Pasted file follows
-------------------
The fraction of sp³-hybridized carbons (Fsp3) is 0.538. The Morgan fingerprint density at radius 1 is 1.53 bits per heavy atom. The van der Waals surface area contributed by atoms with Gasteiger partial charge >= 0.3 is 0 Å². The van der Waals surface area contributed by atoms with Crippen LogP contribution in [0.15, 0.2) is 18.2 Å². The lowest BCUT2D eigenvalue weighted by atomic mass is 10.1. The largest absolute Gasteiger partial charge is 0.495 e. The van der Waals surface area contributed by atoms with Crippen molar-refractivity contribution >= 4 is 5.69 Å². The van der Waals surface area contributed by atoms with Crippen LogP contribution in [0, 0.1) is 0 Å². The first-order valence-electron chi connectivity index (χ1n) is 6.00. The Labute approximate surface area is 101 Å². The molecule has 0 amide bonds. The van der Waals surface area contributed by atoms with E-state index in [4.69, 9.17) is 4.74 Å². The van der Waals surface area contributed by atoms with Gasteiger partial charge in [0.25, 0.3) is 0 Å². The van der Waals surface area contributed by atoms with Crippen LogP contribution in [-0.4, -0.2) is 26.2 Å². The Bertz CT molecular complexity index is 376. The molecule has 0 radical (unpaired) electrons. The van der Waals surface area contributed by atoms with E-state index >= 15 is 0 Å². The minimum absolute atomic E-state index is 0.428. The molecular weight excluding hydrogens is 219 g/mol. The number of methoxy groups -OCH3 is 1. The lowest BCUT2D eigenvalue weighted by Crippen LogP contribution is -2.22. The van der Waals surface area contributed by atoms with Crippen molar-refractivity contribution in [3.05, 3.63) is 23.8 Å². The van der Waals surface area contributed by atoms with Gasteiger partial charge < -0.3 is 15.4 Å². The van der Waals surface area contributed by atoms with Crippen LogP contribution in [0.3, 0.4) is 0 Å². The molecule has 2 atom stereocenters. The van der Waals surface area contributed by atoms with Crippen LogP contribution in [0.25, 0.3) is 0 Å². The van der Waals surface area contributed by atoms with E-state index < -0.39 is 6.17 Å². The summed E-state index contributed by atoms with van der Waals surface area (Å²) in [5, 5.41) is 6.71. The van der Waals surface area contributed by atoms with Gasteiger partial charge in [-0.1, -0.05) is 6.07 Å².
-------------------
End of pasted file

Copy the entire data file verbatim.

The fraction of sp³-hybridized carbons (Fsp3) is 0.538. The Morgan fingerprint density at radius 1 is 1.53 bits per heavy atom. The van der Waals surface area contributed by atoms with Gasteiger partial charge >= 0.3 is 0 Å². The van der Waals surface area contributed by atoms with Crippen LogP contribution in [0.15, 0.2) is 18.2 Å². The lowest BCUT2D eigenvalue weighted by atomic mass is 10.1. The largest absolute Gasteiger partial charge is 0.495 e. The van der Waals surface area contributed by atoms with Crippen molar-refractivity contribution >= 4 is 5.69 Å². The van der Waals surface area contributed by atoms with Crippen LogP contribution in [0, 0.1) is 0 Å². The first-order valence-electron chi connectivity index (χ1n) is 6.00. The Labute approximate surface area is 101 Å². The molecule has 0 amide bonds. The van der Waals surface area contributed by atoms with E-state index in [4.69, 9.17) is 4.74 Å². The van der Waals surface area contributed by atoms with Gasteiger partial charge in [0.25, 0.3) is 0 Å². The van der Waals surface area contributed by atoms with Crippen LogP contribution in [-0.4, -0.2) is 26.2 Å². The Bertz CT molecular complexity index is 376. The molecule has 0 radical (unpaired) electrons. The van der Waals surface area contributed by atoms with E-state index >= 15 is 0 Å². The minimum absolute atomic E-state index is 0.428. The molecular weight excluding hydrogens is 219 g/mol. The number of methoxy groups -OCH3 is 1. The lowest BCUT2D eigenvalue weighted by Crippen LogP contribution is -2.22. The van der Waals surface area contributed by atoms with Crippen molar-refractivity contribution in [3.05, 3.63) is 23.8 Å². The van der Waals surface area contributed by atoms with Gasteiger partial charge < -0.3 is 15.4 Å². The van der Waals surface area contributed by atoms with Crippen LogP contribution in [0.3, 0.4) is 0 Å². The molecule has 2 atom stereocenters. The van der Waals surface area contributed by atoms with Crippen LogP contribution in [0.25, 0.3) is 0 Å². The van der Waals surface area contributed by atoms with E-state index < -0.39 is 6.17 Å². The summed E-state index contributed by atoms with van der Waals surface area (Å²) in [5, 5.41) is 6.71. The van der Waals surface area contributed by atoms with Gasteiger partial charge in [-0.1, -0.05) is 6.07 Å².